First, thank everyone so much for taking the time to read and respond to my post. I have been overwhelmed by the number of people who have approached me at school and on-line with their support.
You are all wonderful.
I received a letter from the university today saying:
Thank you for meeting with me to discuss the incident that took place on March 8, 2012 on the SUB South Plaza. In the meeting we discussed the following:
With one exception, you agreed with the report from Campus Security that stated that you disrobed and sat on a chair on the SUB South Plaza. I have amended the report to reflect that you were not a member of Students for Reproductive Rights.
You denied any allegation that you disrupted the Genocide Awareness Project display, stating that you did not sit directly in front of the display and did not try to obstruct access to the display.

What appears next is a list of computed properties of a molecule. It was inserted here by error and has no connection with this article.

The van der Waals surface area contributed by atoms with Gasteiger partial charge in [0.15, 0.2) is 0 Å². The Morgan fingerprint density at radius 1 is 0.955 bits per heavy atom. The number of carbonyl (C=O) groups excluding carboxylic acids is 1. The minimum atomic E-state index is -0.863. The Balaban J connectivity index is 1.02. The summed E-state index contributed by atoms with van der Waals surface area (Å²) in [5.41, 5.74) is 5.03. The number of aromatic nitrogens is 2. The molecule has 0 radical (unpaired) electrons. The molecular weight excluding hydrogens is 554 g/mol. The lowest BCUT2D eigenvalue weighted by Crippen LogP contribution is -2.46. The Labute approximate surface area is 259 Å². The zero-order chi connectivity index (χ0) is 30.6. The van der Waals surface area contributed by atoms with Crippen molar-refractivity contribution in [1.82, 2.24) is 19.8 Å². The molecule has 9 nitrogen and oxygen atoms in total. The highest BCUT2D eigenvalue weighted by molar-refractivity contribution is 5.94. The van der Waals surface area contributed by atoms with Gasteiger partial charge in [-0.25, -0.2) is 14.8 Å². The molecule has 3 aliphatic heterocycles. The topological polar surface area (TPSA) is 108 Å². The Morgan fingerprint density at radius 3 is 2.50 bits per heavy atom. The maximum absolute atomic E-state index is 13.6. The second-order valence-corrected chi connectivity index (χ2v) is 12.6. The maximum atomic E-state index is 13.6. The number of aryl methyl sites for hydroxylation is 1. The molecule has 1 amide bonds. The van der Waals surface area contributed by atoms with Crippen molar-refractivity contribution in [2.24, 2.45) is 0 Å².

I requested that in the future you comply with reasonable requests made by Campus Security.
As permitted under section 6.2 of the Student Code of Conduct, I have decided not to pursue these allegations and I have therefore discontinued further action.
As discussed, a record of these allegations and this letter will be retained on file. If you wish to meet to discuss this further, please contact me at firstname.lastname@example.org. Otherwise, you do not need to take any further steps with regard to this matter.
So there you go. Case closed.
But as I said in my original post, this really isn't about my case in particular, but more about how the university deals with peaceful and legitimate protest.
I know that the passionate and articulate letters that so many of you wrote have given the university adminstration pause to think, and so on behalf of the next person who is brave enough to protest in an original and provocative way, I say thank you.
I will be back with more later, but right now I really have to work on some term papers.